Cybersecurity stakes high for Canadian companies

Mario ToneguzziCanadian companies are allocating small budgets to protect themselves against cybersecurity threats and they lack the formal internal processes to proactively deal with a breach, according to a new survey released on Thursday by EY.

The survey showed that 63 per cent of respondents say their cybersecurity spend is less than 10 per cent of their overall information technology budget; 64 per cent don’t have a formal data protection program, or only have an informal one; and 58 per cent say that information security has little or no bearing on their business strategy or plans.

But the 2018 EY Global Information Security Survey found that 70 per cent of Canadian companies polled said they increased their cybersecurity budgets in the past year and 90 per cent plan to do so in the next 12 months.

“Canadian companies know that the stakes are high when it comes to cybersecurity threats. A breach can erode customer trust, require costly remediation and even create lasting damage to a firm’s reputation,” said Yogen Appalraju, EY Canada cybersecurity leader. “While no organization can prevent every threat, it’s clear companies need to pay more attention to cybersecurity and give it the urgency it deserves.

“Cyberattacks are a matter of ‘when,’ rather than ‘if,’ and organizations have to be ready to react, respond, recover and maintain their security. This sort of resiliency, bolstered by proactive, ongoing and risk-based business continuity plans and crisis response approaches, will become the competitive differentiator for companies in the years ahead.”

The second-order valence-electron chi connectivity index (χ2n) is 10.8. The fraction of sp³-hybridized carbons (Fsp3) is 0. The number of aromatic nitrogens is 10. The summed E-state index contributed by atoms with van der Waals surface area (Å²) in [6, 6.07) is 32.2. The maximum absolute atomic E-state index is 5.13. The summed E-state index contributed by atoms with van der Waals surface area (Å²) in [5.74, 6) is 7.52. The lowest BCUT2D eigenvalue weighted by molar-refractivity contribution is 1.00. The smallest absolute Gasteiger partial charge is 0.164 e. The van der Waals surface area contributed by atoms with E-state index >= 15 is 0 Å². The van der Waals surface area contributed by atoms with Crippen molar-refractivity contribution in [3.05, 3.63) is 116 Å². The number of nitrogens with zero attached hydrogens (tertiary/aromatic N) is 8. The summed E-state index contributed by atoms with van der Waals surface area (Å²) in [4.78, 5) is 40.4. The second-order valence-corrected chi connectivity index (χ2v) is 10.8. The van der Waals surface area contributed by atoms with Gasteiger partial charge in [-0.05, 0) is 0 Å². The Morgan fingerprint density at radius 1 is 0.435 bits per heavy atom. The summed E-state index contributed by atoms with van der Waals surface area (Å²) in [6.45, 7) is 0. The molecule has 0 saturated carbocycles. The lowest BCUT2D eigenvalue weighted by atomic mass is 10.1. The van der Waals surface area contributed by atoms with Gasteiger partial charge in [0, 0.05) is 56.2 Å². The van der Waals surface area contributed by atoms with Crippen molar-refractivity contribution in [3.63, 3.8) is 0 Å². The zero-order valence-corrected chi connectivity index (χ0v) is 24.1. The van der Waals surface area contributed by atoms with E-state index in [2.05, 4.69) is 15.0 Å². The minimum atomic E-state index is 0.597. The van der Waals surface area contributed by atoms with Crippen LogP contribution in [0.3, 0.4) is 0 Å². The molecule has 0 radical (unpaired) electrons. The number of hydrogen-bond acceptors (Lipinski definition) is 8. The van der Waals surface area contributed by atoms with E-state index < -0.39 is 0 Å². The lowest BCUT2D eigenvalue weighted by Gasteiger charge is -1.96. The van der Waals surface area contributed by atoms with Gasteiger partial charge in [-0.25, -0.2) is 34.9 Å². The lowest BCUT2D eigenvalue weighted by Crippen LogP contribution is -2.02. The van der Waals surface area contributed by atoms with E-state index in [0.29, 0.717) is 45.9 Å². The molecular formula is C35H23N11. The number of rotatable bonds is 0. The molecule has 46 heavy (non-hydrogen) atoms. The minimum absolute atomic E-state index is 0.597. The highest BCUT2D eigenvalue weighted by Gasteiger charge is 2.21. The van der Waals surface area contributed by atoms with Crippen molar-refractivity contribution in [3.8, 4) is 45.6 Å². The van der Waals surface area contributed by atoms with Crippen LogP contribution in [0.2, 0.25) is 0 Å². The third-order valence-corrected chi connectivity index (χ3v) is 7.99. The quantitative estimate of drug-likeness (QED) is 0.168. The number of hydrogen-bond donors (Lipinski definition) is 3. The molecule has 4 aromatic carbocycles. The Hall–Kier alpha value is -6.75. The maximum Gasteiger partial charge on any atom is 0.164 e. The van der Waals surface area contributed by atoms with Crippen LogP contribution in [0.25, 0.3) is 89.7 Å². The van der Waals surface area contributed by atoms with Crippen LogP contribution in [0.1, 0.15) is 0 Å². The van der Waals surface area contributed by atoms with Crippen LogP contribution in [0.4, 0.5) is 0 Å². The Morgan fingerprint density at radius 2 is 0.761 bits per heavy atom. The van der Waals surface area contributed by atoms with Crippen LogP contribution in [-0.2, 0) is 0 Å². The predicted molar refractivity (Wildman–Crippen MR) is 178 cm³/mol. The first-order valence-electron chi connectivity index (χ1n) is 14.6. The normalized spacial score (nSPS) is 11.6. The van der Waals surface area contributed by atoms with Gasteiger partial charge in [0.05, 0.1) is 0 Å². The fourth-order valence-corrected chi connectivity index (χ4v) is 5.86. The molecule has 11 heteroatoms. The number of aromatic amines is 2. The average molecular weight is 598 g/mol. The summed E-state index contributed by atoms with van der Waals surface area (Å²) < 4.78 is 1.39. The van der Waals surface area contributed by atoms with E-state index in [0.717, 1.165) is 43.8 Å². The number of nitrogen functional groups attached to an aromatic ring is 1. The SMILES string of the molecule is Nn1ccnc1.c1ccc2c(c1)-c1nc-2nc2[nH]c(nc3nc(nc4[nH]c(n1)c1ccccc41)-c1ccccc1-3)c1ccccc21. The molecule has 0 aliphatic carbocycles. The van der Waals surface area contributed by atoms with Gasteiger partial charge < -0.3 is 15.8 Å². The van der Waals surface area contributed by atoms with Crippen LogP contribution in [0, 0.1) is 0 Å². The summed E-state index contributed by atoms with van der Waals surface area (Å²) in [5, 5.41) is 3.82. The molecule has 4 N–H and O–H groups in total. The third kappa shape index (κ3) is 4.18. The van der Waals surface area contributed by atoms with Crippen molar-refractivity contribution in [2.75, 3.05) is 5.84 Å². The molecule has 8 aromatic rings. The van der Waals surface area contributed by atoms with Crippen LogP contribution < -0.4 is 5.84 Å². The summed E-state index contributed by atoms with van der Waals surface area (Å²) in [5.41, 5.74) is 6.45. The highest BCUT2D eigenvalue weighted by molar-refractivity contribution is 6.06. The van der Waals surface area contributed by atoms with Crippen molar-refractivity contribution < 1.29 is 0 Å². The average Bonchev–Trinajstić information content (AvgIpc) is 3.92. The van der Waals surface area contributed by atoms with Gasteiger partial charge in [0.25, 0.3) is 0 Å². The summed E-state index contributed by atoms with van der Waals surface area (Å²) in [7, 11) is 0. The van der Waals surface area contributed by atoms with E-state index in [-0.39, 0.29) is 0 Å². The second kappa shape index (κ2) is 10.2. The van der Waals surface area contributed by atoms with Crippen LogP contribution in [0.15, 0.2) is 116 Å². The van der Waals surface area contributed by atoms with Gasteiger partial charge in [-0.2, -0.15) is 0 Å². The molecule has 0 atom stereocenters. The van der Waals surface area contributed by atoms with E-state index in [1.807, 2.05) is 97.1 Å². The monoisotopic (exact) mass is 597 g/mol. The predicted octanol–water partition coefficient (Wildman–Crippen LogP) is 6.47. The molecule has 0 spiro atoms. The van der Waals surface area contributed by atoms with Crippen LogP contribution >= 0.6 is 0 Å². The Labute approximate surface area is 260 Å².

EY said the survey findings come as new regulatory changes in Canada promise to drive even more scrutiny around corporate cybersecurity breaches. As of Nov. 1, 2018, Canadian companies subject to the Personal Information Protection and Electronic Documents Act will be required to notify impacted individuals when a breach occurs, it said.

“Corporate data breaches and theft occur on a daily basis, and organizations that fail to protect this data may face stiff penalties. Even so, 58 per cent of Canadian companies still say that information security has little or no bearing on their business strategy or plans,” said EY.

Mario Toneguzzi is a veteran Calgary-based journalist who worked for 35 years for the Calgary Herald, including 12 years as a senior business writer.

© Troy Media


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